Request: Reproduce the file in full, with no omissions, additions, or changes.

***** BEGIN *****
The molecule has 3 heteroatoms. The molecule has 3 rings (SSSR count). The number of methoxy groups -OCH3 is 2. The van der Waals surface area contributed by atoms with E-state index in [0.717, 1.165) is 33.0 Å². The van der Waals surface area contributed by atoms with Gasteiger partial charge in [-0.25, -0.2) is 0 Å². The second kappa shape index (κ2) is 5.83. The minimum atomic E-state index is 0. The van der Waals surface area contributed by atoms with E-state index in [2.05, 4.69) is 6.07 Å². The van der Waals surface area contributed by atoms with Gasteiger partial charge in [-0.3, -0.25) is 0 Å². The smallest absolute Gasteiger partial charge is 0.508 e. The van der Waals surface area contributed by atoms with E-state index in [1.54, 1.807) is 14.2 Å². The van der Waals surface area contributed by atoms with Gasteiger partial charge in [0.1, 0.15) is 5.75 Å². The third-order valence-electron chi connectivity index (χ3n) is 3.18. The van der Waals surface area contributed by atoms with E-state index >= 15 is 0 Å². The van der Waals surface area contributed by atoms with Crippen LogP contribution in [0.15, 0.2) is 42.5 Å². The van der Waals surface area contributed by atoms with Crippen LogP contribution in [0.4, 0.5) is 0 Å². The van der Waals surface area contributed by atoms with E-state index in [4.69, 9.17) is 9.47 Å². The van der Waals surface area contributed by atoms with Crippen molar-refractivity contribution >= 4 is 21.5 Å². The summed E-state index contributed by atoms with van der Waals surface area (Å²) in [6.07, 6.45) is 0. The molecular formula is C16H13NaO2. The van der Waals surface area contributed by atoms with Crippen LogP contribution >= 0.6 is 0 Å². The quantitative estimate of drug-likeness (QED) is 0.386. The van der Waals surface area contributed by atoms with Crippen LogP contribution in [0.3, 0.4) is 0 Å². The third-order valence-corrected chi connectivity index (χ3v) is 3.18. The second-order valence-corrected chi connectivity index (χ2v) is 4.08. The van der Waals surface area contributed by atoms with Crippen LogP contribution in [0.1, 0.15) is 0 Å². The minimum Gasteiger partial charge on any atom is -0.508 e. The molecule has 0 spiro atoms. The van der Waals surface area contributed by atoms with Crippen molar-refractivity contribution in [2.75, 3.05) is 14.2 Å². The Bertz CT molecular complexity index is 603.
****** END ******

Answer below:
The molecule has 3 heteroatoms. The molecule has 3 rings (SSSR count). The number of methoxy groups -OCH3 is 2. The van der Waals surface area contributed by atoms with E-state index in [0.717, 1.165) is 33.0 Å². The van der Waals surface area contributed by atoms with Gasteiger partial charge in [-0.25, -0.2) is 0 Å². The second kappa shape index (κ2) is 5.83. The minimum atomic E-state index is 0. The van der Waals surface area contributed by atoms with E-state index in [2.05, 4.69) is 6.07 Å². The van der Waals surface area contributed by atoms with Gasteiger partial charge in [-0.3, -0.25) is 0 Å². The smallest absolute Gasteiger partial charge is 0.508 e. The van der Waals surface area contributed by atoms with E-state index in [1.54, 1.807) is 14.2 Å². The van der Waals surface area contributed by atoms with Gasteiger partial charge in [0.1, 0.15) is 5.75 Å². The third-order valence-electron chi connectivity index (χ3n) is 3.18. The van der Waals surface area contributed by atoms with E-state index >= 15 is 0 Å². The van der Waals surface area contributed by atoms with Crippen LogP contribution in [0.15, 0.2) is 42.5 Å². The van der Waals surface area contributed by atoms with Crippen LogP contribution in [0.4, 0.5) is 0 Å². The van der Waals surface area contributed by atoms with E-state index in [4.69, 9.17) is 9.47 Å². The van der Waals surface area contributed by atoms with Crippen molar-refractivity contribution >= 4 is 21.5 Å². The summed E-state index contributed by atoms with van der Waals surface area (Å²) in [6.07, 6.45) is 0. The molecular formula is C16H13NaO2. The van der Waals surface area contributed by atoms with Crippen LogP contribution >= 0.6 is 0 Å². The quantitative estimate of drug-likeness (QED) is 0.386. The van der Waals surface area contributed by atoms with Crippen LogP contribution in [0.3, 0.4) is 0 Å². The third-order valence-corrected chi connectivity index (χ3v) is 3.18. The second-order valence-corrected chi connectivity index (χ2v) is 4.08. The van der Waals surface area contributed by atoms with Crippen LogP contribution in [0.1, 0.15) is 0 Å². The minimum Gasteiger partial charge on any atom is -0.508 e. The molecule has 0 spiro atoms. The van der Waals surface area contributed by atoms with Crippen molar-refractivity contribution in [2.75, 3.05) is 14.2 Å². The Bertz CT molecular complexity index is 603.